Topographical plans and maps are drawings that indicate the main physical and geographical features of a particular area. To complete a topographical drawing, a BIM Technician must perform topographical surveys to gather information.
A finished topographical drawing will tell you all you need to know about the buildings, fences, roads, rivers, lakes, forests and more that can be found in a given area. Moreover, a drawing can also specify changes in elevations, such as peaks and valleys. As such, these drawings are extremely valuable when it comes to building in, excavating or evaluating a particular sector.
A professional BIM Technician can be asked to read and interpret topographical drawings as part of his or her duties.
If you’re interested in taking courses from a Technical Design College, you should know that this is a subject that will be covered as part of your training. To give you an idea of what to expect, here are a few notions to help you understand topographical drawings.
Working out the scale
To represent distances that were measured in the field, a technician will scale them down.
For example, 1 centimeter in a topographical drawing can represent 20 meters in the field. In this case, the scale would be 1: 2,000. The technician could also choose a greater scale, such as 1 centimeter representing 1,250 meters, for a scale of 1: 125,000.
To be able to convey information accurately, the technician will have to choose the right scale. A greater scale allows you to cover a bigger area, but won’t allow you to provide as much details about each building and installation. As part of your training in a Technical Design College, you’ll be shown how to carefully consider the scale at which a topographical drawing was produced, as this will affect your representation of the area in 3D.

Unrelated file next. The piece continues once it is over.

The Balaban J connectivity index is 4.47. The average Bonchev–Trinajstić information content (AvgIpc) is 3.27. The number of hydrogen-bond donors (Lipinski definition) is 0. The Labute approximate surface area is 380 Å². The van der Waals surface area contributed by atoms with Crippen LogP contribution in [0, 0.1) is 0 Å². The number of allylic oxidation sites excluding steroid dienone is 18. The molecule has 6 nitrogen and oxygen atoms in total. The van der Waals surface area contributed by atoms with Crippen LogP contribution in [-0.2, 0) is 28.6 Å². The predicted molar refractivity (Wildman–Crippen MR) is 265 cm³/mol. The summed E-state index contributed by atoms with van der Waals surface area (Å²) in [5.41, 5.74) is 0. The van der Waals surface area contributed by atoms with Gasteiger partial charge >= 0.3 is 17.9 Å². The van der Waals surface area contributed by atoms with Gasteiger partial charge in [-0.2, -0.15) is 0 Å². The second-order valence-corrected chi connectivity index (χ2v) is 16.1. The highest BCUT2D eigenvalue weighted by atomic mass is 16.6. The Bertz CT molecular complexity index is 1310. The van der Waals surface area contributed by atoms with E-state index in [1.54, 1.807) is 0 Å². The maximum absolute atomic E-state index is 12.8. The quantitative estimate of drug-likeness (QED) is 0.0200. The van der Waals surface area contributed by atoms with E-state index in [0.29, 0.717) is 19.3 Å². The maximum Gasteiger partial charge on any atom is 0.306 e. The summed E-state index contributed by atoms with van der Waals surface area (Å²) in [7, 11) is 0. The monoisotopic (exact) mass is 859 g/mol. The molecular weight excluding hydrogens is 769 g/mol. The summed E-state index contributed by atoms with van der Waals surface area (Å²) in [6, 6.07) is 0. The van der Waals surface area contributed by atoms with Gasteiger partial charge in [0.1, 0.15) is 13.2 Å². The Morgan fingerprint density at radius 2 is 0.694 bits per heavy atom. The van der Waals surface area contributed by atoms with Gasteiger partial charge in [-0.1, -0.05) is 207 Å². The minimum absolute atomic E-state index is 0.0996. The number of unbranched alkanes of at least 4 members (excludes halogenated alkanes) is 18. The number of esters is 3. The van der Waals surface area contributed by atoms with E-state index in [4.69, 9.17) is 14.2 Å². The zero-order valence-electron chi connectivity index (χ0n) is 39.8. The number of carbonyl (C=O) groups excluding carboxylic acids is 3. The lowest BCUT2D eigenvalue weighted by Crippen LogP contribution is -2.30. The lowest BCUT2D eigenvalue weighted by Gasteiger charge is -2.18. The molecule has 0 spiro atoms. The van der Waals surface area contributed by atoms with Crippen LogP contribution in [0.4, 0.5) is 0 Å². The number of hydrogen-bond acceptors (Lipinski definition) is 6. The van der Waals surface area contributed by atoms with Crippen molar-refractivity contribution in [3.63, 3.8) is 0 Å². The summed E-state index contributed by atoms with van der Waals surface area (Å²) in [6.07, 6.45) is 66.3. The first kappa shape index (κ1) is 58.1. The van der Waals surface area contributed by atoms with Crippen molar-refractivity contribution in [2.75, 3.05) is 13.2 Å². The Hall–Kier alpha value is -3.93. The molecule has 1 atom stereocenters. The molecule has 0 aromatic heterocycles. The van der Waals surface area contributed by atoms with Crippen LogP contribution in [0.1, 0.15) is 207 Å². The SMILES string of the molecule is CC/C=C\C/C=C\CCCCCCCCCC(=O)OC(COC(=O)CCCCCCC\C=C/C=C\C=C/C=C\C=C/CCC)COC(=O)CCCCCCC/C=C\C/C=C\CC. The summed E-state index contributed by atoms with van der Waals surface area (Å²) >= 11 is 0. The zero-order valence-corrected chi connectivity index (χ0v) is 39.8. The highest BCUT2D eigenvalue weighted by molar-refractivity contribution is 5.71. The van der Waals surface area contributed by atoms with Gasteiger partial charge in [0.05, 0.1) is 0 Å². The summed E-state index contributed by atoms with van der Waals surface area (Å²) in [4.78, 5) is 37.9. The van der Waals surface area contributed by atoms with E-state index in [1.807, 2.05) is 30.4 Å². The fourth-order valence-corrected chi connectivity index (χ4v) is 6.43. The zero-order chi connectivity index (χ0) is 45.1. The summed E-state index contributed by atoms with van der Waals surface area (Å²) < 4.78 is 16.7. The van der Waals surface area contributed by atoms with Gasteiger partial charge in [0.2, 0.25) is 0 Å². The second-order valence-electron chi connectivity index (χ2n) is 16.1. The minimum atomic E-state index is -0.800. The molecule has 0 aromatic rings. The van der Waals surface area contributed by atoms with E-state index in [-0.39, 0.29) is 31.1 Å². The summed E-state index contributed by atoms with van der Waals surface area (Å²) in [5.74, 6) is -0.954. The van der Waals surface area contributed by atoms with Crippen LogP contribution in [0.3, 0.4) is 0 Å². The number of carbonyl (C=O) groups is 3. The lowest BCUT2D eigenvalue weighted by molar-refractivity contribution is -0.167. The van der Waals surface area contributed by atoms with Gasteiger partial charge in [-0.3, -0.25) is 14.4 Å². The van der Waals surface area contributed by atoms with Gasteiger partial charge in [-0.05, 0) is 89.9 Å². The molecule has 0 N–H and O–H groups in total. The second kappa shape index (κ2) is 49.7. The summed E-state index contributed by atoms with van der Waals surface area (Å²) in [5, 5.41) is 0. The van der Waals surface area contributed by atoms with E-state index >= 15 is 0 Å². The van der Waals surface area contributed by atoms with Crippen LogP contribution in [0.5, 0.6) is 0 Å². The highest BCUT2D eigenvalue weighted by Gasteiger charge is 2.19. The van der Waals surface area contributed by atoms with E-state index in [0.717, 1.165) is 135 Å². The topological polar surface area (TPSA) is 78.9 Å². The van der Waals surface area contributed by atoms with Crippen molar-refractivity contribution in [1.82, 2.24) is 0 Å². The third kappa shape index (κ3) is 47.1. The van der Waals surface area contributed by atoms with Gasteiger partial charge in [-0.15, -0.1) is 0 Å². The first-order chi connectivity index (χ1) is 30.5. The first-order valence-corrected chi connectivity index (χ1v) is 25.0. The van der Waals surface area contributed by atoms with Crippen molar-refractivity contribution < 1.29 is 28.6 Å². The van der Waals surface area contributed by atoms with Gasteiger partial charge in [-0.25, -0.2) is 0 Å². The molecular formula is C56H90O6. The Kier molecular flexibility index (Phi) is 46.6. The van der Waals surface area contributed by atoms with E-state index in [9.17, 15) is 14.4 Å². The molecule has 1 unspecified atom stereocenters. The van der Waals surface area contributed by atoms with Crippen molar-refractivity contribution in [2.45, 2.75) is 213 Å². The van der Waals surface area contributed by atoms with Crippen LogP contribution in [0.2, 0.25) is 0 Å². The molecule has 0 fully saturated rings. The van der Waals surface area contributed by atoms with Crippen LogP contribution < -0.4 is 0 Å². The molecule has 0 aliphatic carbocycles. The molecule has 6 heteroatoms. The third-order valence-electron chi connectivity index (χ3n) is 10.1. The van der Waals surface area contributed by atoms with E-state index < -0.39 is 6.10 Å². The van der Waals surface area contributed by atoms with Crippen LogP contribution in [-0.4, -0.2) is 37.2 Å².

Understanding the language
Lines on a topographical drawing can be straight, curved, solid, dashed or more. They can also be colored, such as brown, blue, red or purple.
So what does this all mean?
Well, these lines contain a tremendous amount of information if you just know what to look for. They can indicate boundaries, contours, coastal features, roads, streams, monuments, vegetation, pipelines and other interesting elements. Over time, you’ll learn how to read and visualize a topographical drawing.
As you become more familiar with the different types of symbols, the language that a topographical drawing uses will become second nature to you.
To keep things simple and clean, a topographic drawing will use what’s called the contour interval to represent elevation. For example, if a drawing uses a 10-foot contour interval, you’ll see contour lines every 10 feet of elevation. There will be lines at 0, then 10 feet, then 20, etc. Different drawings can use different intervals. If a terrain varies greatly in terms of elevation, the contour interval can be marked using a higher scale.
Interested in learning more about topographical drawings and the role of a BIM Technician?
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